Pharmaceuticals should not be destroyed by burning at low temperature in open containers, as toxic pollutants may be released into the air. Paper and cardboard packaging, if they are not to be recycled, may be burnt. Polyvinyl chloride (PVC) plastic however must not be burnt. While burning pharmaceutical waste is not advocated as a method of disposal, it is recognized that it is not infrequently used. It is strongly recommended that only very small quantities of waste pharmaceuticals be disposed of in this way.
If an appropriate incinerator is not available, the option of chemical decomposition can be used in accordance with the manufacturer’s recommendations, followed by landfill. This method is not recommended unless chemical expertise is readily available. Chemical inactivation is tedious and time consuming, and stocks of the chemicals used in treatment must be made available at all times.
Other Disposal Methods include the use of ‘reverse distribution network’ or drug take-back programs which provide a safer avenue for disposal of medications from homes. Landfills can contaminate drinking-water if they are not properly constructed. Occupational risks exist at disposal facilities that are not well designed, run, or maintained. Incineration of waste has been widely practiced but inadequate incineration or the incineration of unsuitable materials results in the release of pollutants into the air and of ash residue. Incinerated materials containing chlorine can generate dioxins and furans, which are human carcinogens and have been associated with a range of adverse health effects. Incineration of heavy metals or materials with high metal content (in particular lead, mercury and cadmium) can lead to the spread of toxic metals in the environment. Dioxins, furans and metals are persistent and bio-accumulate in the environment. Materials containing chlorine or metal should therefore not be incinerated. Only modern incinerators operating at 850-1100 °C and fitted with special gas-cleaning equipment are able to comply with the international emission standards for dioxins and furans5. Air pollution results are Cancer, neurobehavioral disorders, cardiovascular problems, reduced energy levels, premature death, asthma exacerbations, headaches and dizziness, irritation of eyes, nose, mouth and throat, reduced lung functioning, respiratory symptoms, respiratory disease, and disruption of endocrine and reproductive and immune systems.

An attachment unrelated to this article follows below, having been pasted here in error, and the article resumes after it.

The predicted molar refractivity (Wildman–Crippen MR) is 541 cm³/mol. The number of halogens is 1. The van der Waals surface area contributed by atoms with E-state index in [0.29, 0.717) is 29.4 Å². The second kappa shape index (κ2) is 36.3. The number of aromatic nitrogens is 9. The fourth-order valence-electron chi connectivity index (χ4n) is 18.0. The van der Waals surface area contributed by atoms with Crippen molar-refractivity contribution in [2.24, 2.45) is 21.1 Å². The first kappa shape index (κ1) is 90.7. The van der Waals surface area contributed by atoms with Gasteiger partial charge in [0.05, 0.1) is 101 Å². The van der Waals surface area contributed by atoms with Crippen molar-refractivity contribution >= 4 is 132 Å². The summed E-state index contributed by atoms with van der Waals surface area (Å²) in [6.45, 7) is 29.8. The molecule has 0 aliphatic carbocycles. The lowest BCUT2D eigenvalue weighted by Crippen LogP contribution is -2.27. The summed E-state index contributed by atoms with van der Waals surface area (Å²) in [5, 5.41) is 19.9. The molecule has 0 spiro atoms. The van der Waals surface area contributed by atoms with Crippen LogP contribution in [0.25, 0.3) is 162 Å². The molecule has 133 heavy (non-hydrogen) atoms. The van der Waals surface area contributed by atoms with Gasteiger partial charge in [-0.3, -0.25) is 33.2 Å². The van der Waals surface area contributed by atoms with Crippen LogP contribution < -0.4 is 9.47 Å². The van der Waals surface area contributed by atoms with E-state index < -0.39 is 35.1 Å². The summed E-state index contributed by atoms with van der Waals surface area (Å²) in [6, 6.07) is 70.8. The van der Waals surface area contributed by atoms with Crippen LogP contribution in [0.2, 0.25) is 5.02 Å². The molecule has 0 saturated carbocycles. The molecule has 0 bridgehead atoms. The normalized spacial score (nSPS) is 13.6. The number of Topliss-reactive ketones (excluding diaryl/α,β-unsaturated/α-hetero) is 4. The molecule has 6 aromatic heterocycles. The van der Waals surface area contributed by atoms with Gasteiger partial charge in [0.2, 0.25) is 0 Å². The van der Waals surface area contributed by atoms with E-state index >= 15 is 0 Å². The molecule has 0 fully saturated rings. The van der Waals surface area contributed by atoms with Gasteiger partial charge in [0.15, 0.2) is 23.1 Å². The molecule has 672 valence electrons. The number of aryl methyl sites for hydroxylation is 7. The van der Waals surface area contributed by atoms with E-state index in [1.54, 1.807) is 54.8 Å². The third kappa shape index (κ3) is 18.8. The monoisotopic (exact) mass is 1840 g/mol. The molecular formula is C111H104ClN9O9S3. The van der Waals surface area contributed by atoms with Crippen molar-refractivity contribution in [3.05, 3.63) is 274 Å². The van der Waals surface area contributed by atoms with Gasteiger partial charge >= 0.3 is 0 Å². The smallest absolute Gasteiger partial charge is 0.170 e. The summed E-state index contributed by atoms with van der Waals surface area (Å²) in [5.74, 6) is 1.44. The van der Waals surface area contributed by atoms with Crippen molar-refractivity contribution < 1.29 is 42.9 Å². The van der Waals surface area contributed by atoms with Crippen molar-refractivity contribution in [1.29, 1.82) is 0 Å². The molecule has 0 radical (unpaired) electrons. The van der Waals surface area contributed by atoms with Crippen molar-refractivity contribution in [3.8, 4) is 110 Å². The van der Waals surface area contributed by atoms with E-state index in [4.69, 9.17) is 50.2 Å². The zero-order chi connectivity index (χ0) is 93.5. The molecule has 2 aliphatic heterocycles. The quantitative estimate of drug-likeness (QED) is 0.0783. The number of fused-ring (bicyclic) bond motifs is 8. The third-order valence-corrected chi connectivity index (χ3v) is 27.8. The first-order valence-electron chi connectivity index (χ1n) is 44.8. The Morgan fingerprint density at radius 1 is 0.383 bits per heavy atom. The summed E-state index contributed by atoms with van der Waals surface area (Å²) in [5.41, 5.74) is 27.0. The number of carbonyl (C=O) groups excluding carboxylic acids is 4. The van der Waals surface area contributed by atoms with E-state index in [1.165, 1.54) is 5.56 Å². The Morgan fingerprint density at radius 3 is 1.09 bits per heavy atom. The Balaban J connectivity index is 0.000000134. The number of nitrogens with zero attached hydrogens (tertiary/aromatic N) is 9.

Nonetheless, waste sorting and separation practice has been known to aid substantial reduction in what would finally end up in the waste stream, however, medical waste are simply mixed with municipal waste in collection bins at road at roadsides and disposed of while some are simply buried without any appropriate measures8 and more so, ground water contaminations due to the leachate generated by waste dung, surface water contamination by the run-off from the waste dump, generation of flammable gases (e.g. Methane) inside the waste dung, bad odor, pests, and rodents and wind-blown litter in and around the waste dump, acidity to the encircling soil and greenhouse gases emission9. All these call for attention and standardization if good health is to be achieved and maintained at all times. This study attempts to assess knowledge and disposal methods practiced in community pharmacies in AkwaIbom State.
A cross-sectional descriptive survey was carried out. The study questionnaire was administered to the community pharmacists. The Pharmacy premises, drug shelves, waste bins, dumping sites and so on were observed using an observation checklist.
The research was carried out from the 15th of October 2015 to the 31st January 2016 in community pharmacies in Akwa Ibom State, Nigeria. Akwa Ibom is divided into three (3) Senatorial districts; Uyo, Ikot-Ekpene and Eket. It has a total population of over 5 million people distributed over 31 local government areas. The State was selected because it is experiencing a geometric rise in socio-economic activities as a result of the massive road network and infrastructure development in recent times. There are about 100 registered community pharmacies providing pharmaceutical services to the population under the supervision of pharmacists and so many patent medicine stores located across the city and environ.
The data collection team walked through different streets of the State to collect the data from the various pharmacies. The sample size was calculated using the methods employed by Aisien and Shobowale, 2005 and Adogu et al10,11.
A semi structured questionnaire and observation checklist were used. The questionnaire was developed having taking into consideration the study objectives and a thorough literature review. The questionnaire was then circulated between pre-selected people working in the field, and feedback was gathered. These people include superintendent pharmacists, locum pharmacists and pharmacy managers. Ninety one (91) community pharmacy premises were visited and each interview section lasted between forty five (20) minutes. The feedback was used to modify it and any ambiguities in the questions or answers were addressed through consensus among the authors. The data obtained from the pilot study was not used in the final analysis.